In 1923 Rudolf Steiner, founder of the Anthroposophic movement and
the Waldorf School, foresaw the current honeybee problem predicting
they would not survive the twentieth century if methods of beekeeping
did not change. Steiner's lectures on bees are compiled in a book
titled Bees (Anthroposophic Press).5
Florida, one of the nation's major beekeeping states, has begun
to experience the consequences of honeybee losses to varroa mites,
sometimes referred to as the vampires of honeybees. The mites travel
in swarms and suck the bee's blood, weakening bee colonies.9 During
a recent visit to south Florida, I encountered an organic grower
who operates a magnificent farmer's market right on Hollywood Beach.
He offers a huge selection of greens, fresh herbs, crucifers, and
root vegetables, all grown on his farms in central Florida. I asked
if he was experiencing any bee problems. He agreed there was definitely
a shortage of honeybees and said that since he started raising his
own bees, he's had no problems at all. He claimed his bees are happy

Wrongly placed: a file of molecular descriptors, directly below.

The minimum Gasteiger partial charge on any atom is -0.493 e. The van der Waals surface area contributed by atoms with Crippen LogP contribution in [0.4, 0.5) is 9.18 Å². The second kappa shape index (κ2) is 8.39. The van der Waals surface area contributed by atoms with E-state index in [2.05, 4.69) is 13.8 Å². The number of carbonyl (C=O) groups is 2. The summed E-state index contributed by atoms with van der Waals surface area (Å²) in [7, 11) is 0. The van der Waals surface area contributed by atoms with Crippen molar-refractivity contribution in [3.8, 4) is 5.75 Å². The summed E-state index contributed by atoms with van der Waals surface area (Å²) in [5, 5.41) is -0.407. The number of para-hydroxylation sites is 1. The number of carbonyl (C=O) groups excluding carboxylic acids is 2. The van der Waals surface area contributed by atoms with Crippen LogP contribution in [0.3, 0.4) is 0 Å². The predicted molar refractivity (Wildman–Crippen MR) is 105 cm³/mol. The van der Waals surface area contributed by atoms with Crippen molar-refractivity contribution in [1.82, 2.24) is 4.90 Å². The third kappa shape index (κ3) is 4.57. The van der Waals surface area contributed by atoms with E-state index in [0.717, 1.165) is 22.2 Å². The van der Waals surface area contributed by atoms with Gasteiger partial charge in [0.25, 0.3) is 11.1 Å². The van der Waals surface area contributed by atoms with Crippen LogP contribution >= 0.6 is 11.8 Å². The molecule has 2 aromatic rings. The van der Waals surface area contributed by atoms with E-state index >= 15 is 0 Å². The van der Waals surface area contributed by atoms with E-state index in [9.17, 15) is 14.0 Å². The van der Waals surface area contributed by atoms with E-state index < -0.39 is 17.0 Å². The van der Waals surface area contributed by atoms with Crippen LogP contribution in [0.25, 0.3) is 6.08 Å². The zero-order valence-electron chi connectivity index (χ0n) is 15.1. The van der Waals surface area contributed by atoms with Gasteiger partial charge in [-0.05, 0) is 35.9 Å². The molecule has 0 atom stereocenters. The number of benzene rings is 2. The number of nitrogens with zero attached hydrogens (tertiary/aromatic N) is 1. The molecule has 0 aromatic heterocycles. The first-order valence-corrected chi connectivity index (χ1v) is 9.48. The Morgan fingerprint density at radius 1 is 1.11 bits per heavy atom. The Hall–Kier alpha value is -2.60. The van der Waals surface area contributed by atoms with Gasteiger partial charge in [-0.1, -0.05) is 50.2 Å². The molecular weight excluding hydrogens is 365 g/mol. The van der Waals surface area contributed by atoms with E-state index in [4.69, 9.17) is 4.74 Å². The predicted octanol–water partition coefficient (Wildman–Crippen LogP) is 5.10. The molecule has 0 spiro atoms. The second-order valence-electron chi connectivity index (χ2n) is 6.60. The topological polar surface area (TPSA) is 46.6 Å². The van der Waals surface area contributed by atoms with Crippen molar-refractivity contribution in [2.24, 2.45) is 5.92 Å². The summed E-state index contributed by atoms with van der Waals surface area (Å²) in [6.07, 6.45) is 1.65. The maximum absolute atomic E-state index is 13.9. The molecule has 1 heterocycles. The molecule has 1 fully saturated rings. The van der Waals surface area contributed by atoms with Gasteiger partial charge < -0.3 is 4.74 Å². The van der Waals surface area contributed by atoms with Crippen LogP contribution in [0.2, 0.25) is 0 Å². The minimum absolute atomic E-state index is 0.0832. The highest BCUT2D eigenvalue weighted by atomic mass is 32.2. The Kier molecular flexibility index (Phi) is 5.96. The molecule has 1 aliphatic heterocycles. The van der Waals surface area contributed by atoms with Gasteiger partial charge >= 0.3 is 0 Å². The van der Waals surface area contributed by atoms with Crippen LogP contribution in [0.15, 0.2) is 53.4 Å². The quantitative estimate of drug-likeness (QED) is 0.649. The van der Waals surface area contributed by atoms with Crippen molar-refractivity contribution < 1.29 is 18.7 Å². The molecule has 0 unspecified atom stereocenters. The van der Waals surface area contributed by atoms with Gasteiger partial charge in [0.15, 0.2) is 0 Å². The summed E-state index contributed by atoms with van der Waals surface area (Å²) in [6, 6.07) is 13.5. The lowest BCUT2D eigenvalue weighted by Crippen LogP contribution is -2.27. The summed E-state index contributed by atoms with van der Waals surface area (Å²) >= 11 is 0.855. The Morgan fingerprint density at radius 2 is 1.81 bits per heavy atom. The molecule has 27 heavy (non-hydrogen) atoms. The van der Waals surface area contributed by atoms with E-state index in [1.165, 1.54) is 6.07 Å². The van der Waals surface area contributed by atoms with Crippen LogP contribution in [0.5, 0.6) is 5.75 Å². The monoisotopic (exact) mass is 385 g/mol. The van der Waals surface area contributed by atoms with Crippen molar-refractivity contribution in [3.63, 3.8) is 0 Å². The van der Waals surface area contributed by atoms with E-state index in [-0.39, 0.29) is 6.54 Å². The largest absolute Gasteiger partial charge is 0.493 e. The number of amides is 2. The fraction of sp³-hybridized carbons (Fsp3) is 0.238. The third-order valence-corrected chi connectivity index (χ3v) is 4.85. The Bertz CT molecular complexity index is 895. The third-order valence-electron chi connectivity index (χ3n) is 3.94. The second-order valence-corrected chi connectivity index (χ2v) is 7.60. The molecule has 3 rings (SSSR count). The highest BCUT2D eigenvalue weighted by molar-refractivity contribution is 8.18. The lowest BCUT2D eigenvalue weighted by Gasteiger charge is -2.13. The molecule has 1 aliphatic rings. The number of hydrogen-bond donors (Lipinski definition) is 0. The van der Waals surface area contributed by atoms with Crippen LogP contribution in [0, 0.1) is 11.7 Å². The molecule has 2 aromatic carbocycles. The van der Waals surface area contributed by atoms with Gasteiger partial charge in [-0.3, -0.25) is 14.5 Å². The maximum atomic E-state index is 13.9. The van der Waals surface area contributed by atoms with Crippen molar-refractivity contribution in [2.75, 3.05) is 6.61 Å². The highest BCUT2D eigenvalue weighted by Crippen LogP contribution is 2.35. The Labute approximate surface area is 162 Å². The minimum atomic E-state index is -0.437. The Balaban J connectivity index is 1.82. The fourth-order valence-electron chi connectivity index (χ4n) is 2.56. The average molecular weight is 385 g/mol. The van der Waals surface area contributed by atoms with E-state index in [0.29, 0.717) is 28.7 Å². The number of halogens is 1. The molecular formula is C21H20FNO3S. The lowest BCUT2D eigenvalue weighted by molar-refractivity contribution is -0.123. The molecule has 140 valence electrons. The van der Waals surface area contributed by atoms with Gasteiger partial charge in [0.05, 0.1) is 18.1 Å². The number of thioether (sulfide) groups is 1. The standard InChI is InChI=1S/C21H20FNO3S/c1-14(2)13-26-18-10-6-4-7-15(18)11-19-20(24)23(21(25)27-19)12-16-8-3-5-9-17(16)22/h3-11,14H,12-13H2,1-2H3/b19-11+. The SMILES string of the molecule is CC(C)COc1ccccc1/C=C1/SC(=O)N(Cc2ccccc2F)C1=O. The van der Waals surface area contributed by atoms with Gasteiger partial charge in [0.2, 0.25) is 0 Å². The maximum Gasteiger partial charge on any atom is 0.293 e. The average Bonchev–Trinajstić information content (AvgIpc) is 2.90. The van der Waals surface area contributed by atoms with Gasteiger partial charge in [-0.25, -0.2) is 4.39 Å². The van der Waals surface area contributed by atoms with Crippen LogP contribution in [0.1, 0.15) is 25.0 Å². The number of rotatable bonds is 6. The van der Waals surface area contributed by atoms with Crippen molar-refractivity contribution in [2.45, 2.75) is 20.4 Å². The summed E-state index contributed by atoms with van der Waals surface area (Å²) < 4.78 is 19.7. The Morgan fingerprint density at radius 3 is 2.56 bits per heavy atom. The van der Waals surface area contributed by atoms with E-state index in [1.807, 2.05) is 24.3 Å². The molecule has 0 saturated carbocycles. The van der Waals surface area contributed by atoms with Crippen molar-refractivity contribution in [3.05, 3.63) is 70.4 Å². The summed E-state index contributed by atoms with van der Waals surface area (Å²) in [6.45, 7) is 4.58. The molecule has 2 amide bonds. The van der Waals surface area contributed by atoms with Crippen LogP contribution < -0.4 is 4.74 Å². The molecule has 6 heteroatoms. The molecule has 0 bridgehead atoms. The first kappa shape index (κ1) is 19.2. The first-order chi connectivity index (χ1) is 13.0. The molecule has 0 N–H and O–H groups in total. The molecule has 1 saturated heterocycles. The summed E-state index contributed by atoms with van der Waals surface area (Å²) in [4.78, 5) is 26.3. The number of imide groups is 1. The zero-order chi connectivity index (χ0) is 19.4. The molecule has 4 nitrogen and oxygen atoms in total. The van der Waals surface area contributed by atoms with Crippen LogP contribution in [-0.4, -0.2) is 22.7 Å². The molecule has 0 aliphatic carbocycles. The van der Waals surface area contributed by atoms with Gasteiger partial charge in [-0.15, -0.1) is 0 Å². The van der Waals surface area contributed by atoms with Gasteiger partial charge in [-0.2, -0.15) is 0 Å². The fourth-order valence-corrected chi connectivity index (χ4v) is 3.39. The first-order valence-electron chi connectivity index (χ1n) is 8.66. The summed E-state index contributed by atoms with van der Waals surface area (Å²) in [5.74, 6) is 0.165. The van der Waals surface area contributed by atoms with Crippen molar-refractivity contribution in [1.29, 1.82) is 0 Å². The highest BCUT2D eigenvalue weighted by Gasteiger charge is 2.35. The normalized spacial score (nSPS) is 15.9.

to stay close to the farm and not wander off.
His bees probably think they're in Paradise – no toxic pesticides
and a large variety of crops of many colors, textures, and flavors.
I then asked if he knew of any farmers in his area who were having
problems with bees. Among the organic growers with whom he is acquainted,
he could not recall any of them reporting bee problems. It was very
uplifting to hear his comments.
Coming in the next issue will be more details on the bee crisis:
what the experts are –and are not – looking at. A third
installment will review bee economics and what we can all do to
help save the overworked underappreciated honeybees, lest we follow
Rose Marie Williams, MA
156 Sparkling Ridge Road
New Paltz, NY 12561
1. Penn. State Staff. Bees in crisis.
Cooperative State Research Educ. & Ext. Services. Available